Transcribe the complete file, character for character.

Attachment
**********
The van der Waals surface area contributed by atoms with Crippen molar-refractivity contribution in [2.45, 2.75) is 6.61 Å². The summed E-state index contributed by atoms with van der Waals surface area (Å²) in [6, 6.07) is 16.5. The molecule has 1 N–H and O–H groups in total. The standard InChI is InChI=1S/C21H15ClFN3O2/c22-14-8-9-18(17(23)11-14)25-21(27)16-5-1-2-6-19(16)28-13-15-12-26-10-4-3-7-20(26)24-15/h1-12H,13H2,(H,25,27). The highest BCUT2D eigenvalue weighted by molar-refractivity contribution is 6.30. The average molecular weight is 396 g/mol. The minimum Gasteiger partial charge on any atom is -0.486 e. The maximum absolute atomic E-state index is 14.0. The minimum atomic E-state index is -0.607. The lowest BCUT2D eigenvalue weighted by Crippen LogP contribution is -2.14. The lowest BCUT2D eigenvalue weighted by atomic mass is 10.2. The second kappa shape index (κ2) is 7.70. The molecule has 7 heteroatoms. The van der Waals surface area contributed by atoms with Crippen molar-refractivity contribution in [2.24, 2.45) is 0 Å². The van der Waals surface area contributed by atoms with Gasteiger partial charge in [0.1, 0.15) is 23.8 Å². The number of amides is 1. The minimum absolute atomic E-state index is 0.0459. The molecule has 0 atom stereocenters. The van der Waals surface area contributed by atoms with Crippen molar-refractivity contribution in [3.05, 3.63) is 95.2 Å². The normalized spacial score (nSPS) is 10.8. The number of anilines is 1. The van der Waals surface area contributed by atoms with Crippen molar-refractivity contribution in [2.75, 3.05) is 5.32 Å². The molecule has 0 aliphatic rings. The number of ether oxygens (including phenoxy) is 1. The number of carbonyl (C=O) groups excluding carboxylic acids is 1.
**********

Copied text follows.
The van der Waals surface area contributed by atoms with Crippen molar-refractivity contribution in [2.45, 2.75) is 6.61 Å². The summed E-state index contributed by atoms with van der Waals surface area (Å²) in [6, 6.07) is 16.5. The molecule has 1 N–H and O–H groups in total. The standard InChI is InChI=1S/C21H15ClFN3O2/c22-14-8-9-18(17(23)11-14)25-21(27)16-5-1-2-6-19(16)28-13-15-12-26-10-4-3-7-20(26)24-15/h1-12H,13H2,(H,25,27). The highest BCUT2D eigenvalue weighted by molar-refractivity contribution is 6.30. The average molecular weight is 396 g/mol. The minimum Gasteiger partial charge on any atom is -0.486 e. The maximum absolute atomic E-state index is 14.0. The minimum atomic E-state index is -0.607. The lowest BCUT2D eigenvalue weighted by Crippen LogP contribution is -2.14. The lowest BCUT2D eigenvalue weighted by atomic mass is 10.2. The second kappa shape index (κ2) is 7.70. The molecule has 7 heteroatoms. The van der Waals surface area contributed by atoms with Crippen molar-refractivity contribution in [2.24, 2.45) is 0 Å². The van der Waals surface area contributed by atoms with Gasteiger partial charge in [0.1, 0.15) is 23.8 Å². The number of amides is 1. The minimum absolute atomic E-state index is 0.0459. The molecule has 0 atom stereocenters. The van der Waals surface area contributed by atoms with Crippen molar-refractivity contribution in [3.05, 3.63) is 95.2 Å². The normalized spacial score (nSPS) is 10.8. The number of anilines is 1. The van der Waals surface area contributed by atoms with Crippen molar-refractivity contribution in [2.75, 3.05) is 5.32 Å². The molecule has 0 aliphatic rings. The number of ether oxygens (including phenoxy) is 1. The number of carbonyl (C=O) groups excluding carboxylic acids is 1.